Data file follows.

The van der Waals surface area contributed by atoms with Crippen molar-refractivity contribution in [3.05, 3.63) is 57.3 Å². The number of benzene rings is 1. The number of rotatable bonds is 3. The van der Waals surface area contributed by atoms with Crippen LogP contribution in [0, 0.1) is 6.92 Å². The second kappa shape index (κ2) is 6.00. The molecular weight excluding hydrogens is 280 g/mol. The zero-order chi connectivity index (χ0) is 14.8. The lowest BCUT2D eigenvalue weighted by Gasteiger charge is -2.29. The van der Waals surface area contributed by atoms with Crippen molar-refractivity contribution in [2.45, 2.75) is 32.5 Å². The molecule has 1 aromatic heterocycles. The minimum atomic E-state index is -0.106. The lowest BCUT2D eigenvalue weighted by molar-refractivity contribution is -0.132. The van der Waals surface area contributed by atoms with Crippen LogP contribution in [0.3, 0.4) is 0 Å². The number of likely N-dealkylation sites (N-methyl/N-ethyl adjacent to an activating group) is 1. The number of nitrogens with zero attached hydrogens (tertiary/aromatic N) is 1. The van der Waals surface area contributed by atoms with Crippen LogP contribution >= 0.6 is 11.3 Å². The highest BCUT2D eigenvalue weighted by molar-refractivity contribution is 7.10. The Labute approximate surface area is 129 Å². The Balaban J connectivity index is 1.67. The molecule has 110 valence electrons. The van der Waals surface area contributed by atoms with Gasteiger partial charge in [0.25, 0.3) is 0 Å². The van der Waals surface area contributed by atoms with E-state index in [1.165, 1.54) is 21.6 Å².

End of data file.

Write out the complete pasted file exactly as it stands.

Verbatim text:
The van der Waals surface area contributed by atoms with Crippen molar-refractivity contribution in [3.05, 3.63) is 57.3 Å². The number of benzene rings is 1. The number of rotatable bonds is 3. The van der Waals surface area contributed by atoms with Crippen LogP contribution in [0, 0.1) is 6.92 Å². The second kappa shape index (κ2) is 6.00. The molecular weight excluding hydrogens is 280 g/mol. The zero-order chi connectivity index (χ0) is 14.8. The lowest BCUT2D eigenvalue weighted by Gasteiger charge is -2.29. The van der Waals surface area contributed by atoms with Crippen molar-refractivity contribution in [2.45, 2.75) is 32.5 Å². The molecule has 1 aromatic heterocycles. The minimum atomic E-state index is -0.106. The lowest BCUT2D eigenvalue weighted by molar-refractivity contribution is -0.132. The van der Waals surface area contributed by atoms with Crippen LogP contribution in [0.3, 0.4) is 0 Å². The number of likely N-dealkylation sites (N-methyl/N-ethyl adjacent to an activating group) is 1. The number of nitrogens with zero attached hydrogens (tertiary/aromatic N) is 1. The van der Waals surface area contributed by atoms with Crippen LogP contribution >= 0.6 is 11.3 Å². The highest BCUT2D eigenvalue weighted by molar-refractivity contribution is 7.10. The Labute approximate surface area is 129 Å². The Balaban J connectivity index is 1.67. The molecule has 110 valence electrons. The van der Waals surface area contributed by atoms with Gasteiger partial charge in [0.25, 0.3) is 0 Å². The van der Waals surface area contributed by atoms with E-state index in [1.165, 1.54) is 21.6 Å².